Supporting the Arts in Western Massachusetts and Beyond

January 25, 2019

REVIEW: Hartford Stage, The Engagement Party

Hartford Stage Company, Hartford, CT
through February 3, 2019
by Barbara Stroup

Photo by T. Charles Erickson
As “The Engagement Party” begins, we see a happy, wealthy couple preparing to celebrate with their oldest and dearest, and hoping to make memories that will last a lifetime. In their multi-million-dollar Park Avenue apartment, Alison (Beth Riesgraf) and Josh (Zach Appelman) set out their finest crystal before the arrival of Alison’s rich parents and a few of their not so fortunate, hard-working college and childhood friends. They have prepared a delicious meal and bought lots of wine, and happily receive congratulations and gifts from all. The happiest of times or a setup for disaster?

As one actor described it in the post-play talkback, Samuel Baum’s “The Engagement Party” starts as a comedy, turns into a mystery and ends as a drama, an apt description for Baum’s witty writing and plot evolution. No spoilers here: but audience members cannot hold back their surprise, audibly gasping as the play unfolds in the kitchen, dining room, and bedroom upstairs. Secrets from even the distant past can surface and impart a growing mistrust – its tentacles far-reaching enough to eventually “engage” not only the couple but also their family and their friends.

This production shines in every way. Scene Designer Alexander Dodge created three rooms and two levels perched on a rotating base. The design deserves medals and awards; Dodge and Matthew Richards (lighting design) collaborated to make every angle and movement a stunning visual experience: they have a great future together. The set made direction especially complicated, and Director Darko Tresnjak achieves perfection. Even the moments of rotation bring a feeling of suspense as the audience wonders “What next?”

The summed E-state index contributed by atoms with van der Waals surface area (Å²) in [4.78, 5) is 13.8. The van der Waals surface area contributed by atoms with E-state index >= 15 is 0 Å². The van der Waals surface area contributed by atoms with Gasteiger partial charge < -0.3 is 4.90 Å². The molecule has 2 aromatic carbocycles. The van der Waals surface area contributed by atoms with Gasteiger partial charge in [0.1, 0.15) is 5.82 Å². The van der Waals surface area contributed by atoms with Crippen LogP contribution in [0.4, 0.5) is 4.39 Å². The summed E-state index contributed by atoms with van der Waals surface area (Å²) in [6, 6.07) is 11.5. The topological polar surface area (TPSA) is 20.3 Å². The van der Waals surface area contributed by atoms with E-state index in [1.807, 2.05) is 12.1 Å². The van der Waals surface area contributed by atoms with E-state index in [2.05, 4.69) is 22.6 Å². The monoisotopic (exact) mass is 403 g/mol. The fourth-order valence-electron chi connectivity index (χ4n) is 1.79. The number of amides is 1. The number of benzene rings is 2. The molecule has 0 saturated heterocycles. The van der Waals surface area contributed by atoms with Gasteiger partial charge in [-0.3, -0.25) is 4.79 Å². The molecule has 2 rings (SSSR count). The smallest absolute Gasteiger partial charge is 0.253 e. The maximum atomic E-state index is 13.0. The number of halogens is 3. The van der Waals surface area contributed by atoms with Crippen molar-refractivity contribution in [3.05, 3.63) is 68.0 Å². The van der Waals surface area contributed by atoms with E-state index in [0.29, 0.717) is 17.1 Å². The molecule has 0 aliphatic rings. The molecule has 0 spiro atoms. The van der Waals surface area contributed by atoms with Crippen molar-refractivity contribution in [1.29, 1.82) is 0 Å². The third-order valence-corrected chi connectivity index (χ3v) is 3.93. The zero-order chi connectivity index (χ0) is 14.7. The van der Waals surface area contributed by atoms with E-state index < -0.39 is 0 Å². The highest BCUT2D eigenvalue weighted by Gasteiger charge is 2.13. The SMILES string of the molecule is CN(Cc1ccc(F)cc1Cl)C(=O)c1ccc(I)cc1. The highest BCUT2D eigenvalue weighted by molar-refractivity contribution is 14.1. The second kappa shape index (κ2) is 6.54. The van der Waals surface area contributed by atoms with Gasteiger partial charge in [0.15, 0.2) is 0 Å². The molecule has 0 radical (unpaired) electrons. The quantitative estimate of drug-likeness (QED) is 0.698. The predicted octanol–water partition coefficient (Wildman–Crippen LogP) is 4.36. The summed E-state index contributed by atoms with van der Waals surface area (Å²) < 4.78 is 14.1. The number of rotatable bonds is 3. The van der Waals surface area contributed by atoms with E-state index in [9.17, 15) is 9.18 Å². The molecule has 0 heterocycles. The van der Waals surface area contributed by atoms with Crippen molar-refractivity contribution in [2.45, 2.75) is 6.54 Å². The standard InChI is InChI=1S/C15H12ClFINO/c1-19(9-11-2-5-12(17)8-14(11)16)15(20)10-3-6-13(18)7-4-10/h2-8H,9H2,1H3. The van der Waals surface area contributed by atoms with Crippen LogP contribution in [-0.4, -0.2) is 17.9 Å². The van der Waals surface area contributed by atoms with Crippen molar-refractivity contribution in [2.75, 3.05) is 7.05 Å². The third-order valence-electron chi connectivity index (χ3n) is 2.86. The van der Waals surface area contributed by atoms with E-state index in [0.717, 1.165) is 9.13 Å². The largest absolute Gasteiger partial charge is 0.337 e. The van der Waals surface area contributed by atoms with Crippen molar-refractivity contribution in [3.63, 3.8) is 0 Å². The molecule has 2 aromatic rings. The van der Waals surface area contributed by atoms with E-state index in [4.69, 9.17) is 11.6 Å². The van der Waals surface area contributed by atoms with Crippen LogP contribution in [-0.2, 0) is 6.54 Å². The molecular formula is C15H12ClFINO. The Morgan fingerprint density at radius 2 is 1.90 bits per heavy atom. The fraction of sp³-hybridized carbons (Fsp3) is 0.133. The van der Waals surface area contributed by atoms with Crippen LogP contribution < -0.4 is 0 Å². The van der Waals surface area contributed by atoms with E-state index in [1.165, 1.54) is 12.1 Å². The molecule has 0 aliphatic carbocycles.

The ensemble of actors works seamlessly together. Appelman and Riesgraf create the “happy couple” and are supported beautifully by the rest of the cast. Brian Patrick Murphy’s dialect as Johnny is an achievement in not going overboard (his real speech was revealed in the talkback!), and Brian Lee Huynh as Kai contributes just the right amount of negative disaffection.

The unfolding plot of “The Engagement Party” postpones the creation of empathy for the characters; the play asks its audience to be absorbed in their back-stories before we become sympathetic to their angst. We observe the characters with detachment for a while, before we begin to share their feelings. The witty pre-dinner chatter brings laughter, the growing suspense brings wonder, and the unfolding drama finally allows us empathy and understanding. The enigmatic ending might lead some playgoers to want a sequel. And many may also discuss the intertwined roles of trust and of lies – great lies, white lies, and lies of omission – on the drive home. May Samuel Baum continue to write on the theme of deception and bring more theatre experiences like this one to the stage. “The Engagement Party” is a total success.